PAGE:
Developing Curriculum and Instructional Milestones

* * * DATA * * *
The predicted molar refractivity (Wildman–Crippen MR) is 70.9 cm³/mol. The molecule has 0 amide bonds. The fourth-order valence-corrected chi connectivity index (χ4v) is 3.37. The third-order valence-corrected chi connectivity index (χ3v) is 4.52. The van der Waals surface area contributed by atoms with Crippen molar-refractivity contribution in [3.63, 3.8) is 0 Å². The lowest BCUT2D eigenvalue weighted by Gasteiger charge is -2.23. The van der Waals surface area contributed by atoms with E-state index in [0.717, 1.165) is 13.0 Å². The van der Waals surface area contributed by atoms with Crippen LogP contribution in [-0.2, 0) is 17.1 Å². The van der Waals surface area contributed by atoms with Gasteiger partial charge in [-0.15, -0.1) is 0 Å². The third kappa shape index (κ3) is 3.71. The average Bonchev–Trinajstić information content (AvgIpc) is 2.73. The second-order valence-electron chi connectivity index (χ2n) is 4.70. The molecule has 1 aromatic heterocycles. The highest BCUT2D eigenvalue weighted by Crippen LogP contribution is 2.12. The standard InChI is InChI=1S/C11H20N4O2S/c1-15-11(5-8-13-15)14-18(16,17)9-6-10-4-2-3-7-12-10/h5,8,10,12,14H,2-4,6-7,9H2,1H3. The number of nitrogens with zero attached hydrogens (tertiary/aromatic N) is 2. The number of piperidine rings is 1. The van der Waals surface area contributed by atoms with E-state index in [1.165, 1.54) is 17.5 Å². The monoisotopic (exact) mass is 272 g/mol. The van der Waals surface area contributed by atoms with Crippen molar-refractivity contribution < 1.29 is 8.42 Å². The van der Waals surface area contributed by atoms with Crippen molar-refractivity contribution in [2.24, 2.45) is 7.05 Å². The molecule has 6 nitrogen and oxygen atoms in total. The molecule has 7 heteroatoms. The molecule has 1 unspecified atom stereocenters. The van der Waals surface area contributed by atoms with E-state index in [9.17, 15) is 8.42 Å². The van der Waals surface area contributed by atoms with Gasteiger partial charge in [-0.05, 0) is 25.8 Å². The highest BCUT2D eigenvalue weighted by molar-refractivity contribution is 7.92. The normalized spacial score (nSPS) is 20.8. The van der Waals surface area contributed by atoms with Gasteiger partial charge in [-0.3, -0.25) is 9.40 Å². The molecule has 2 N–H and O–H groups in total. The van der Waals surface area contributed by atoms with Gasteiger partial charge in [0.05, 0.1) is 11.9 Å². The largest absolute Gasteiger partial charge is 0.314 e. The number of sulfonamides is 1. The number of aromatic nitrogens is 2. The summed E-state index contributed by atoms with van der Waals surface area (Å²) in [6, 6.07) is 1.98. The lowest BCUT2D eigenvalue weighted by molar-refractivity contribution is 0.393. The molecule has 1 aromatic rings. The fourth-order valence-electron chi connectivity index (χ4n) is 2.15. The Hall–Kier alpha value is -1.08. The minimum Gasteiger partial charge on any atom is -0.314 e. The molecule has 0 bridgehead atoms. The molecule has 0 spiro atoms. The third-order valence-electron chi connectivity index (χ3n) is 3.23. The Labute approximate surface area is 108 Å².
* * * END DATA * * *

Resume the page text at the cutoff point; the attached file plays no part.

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Abstract The basis for developing curriculum and instructional milestones should be grounded in accurate and true sensitive assessment. This paper will explore the connection between assessment, curriculum and offer possible ways to incorporate assessment within the classroom. I. Curriculum and Assessment Introduction Assessment has always been a component of education (Marwick, 2007). Our national focus on educational assessment began when the commended article A Nation at Risk (1983) detailed the rising concerns of vulnerability in US education. The journal commentary focused particularly on the K-12 grades, also in the journals was troublesome issues dealing with higher education, too. National and State officials quickly agreed that assessment of student learning was the method that higher education must use to illustrate accountability (Marwick, 2007). II. Traditional Assessment practices Faculty have always assessed student learning and assigned grades to often struggle to write objectives and assess students learning across all sections of a course of all students how complete a program (Marwick, 2007). Even two-year college instructors have grappled with issues revolving assessment requirements, keeping students learning focus is strictly in harmony with state assessment requirements. In recent history, community colleges have demonstrated a strong spirit of innovation and flexibility that is proportionate with local and state assessment procedures. Often the most demanding area of assessment is with the general education objectives. These objectifies should explain what the institution intends students to know and be able to do when they complete their degree program. Colleges must answer to challenging ques... ... middle of paper ... ... to assess all students equitably with the school community (Mack, 2008). What is required is that faculty and intuitions make assessment of student learning at all levels a major focus. Assessment must be ongoing and change must occur when assessment results show that students are now learning what is intended (Marwick, 2007). References Carr, S. (2008). Student and Peer Evaluation: Feedback for All Learners. Counicil for Exceptioinal Children, 40(5) , 24-30. Kennedy, C., Long, K., & Camins, A. (2008). The Reflective Assessment Technique: A New Way Of Evaluating In-Class Student Work. Methods and Strategies of Science and Children, 47(4) , 47 (4), 50-53. Mack, J. (2008). Continuous Progress Schools See the "Whole Child". Education, 129(2) , 324-326. Marwick, J. (2007). Assessment: The Key to Teaching and Learning. The AMATYC Reivew, 28(2) , 57-59.

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